State postpones second day of computerized English tests


State education officials have postponed a second day of computerized English assessments for students after technical issues caused disruptions statewide.

The state Education Department says it will work with testing vendor Questar Assessment to fix the problem that affected students taking the annual assessments online Tuesday, the Associated Press reported.

Computer-based testing (CBT) for today was canceled. About a quarter of New York districts have transitioned to computers for the mandatory two-day tests, with the rest expected to follow, according to the AP report. The tests are for grades 3-8 overall.

Locally, Westmoreland administered the computer-based tests to grades 6-8, district Superintendent Rocco Migliori said today.

“Our seventh- and eighth-grade students had no trouble logging in and getting started,” Migliori observed. “The issues at that level were delayed submissions once the tests were completed.”

The district’s sixth-grade students, meanwhile, were scheduled to start about an hour later and had trouble with delayed log-ins, Migliori said. He added, “once they were logged in they completed the tests with no problems but once again had delayed submissions at the end.”

In the Adirondack Central School District, one building participated in CBT as a pilot/trial, said district clerk Michelle Freeman; West Leyden Elementary School students in grades 3-5 were administered the English Language Arts test through CBT on Tuesday.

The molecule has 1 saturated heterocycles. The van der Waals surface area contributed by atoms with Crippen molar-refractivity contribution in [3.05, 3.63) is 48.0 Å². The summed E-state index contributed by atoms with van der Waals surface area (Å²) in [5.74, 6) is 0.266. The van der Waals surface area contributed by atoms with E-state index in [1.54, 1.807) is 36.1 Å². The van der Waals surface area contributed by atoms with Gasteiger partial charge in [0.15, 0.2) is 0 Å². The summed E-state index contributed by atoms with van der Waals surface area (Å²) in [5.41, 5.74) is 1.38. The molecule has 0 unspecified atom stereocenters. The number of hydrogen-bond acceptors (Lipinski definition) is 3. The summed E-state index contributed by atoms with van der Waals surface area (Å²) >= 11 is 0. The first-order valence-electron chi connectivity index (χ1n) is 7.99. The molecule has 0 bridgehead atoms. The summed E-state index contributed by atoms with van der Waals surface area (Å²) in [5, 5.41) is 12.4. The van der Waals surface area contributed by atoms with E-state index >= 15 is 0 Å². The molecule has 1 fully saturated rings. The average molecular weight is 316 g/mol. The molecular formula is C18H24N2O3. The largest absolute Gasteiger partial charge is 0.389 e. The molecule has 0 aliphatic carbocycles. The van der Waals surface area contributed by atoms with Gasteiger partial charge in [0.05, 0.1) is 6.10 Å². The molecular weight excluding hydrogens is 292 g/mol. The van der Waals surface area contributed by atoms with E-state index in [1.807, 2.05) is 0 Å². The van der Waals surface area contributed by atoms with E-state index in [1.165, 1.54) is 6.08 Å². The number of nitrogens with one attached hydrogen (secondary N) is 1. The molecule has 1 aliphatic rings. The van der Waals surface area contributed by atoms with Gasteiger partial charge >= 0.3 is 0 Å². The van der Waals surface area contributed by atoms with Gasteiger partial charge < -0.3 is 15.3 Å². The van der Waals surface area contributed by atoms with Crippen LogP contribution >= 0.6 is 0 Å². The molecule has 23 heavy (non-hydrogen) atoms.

During administration of the exam, students encountered issues logging in to the server and also had difficulty submitting their completed Session 1 exams, said Freeman. She noted "they received an error message," but "on the administrative side, we were able to see that their test was submitted." The district today verified that all student tests administered Tuesday were received by the Questar server, she added.

Among some other local school districts, Rome, Holland Patent and Vernon-Verona-Sherrill officials said they were not participating in the computer-based testing at this time.

Tests otherwise can be administered through the regular standard method, using paper tests.

Holland Patent may implement a pilot/trial program for the computer-based testing next year to see how it proceeds, said district Superintendent Jason Evangelist.

Migliori commented the state Education Department “is doing a smart thing by not requiring all schools to engage in CBT all at once. This provided the opportunity to find the kinks in the system and to make the necessary corrections before this becomes mandated for all schools.”

State officials said Minnesota-based Questar Assessment has dispatched staff around the state to assist schools regarding the computer-based test problems.

A computer issue interfered with last year’s English assessments as well, the AP said.

The state Education Department will work with Questar to “ensure the system will operate smoothly when CBT resumes,” said department spokesperson Emily DeSantis.

She added the department also will “work with schools to provide guidance on how to resolve outstanding issues” with Tuesday’s CBT administration.

New York State United Teachers, meanwhile, expressed concern about the matter.

Citing “reports of widespread computer failures similar to the issues that created havoc in 2018,” NYSUT said “despite claims to the contrary, clearly the state has not taken the actions needed to ensure that technological issues will not unduly burden students taking these already flawed state exams on computers....”


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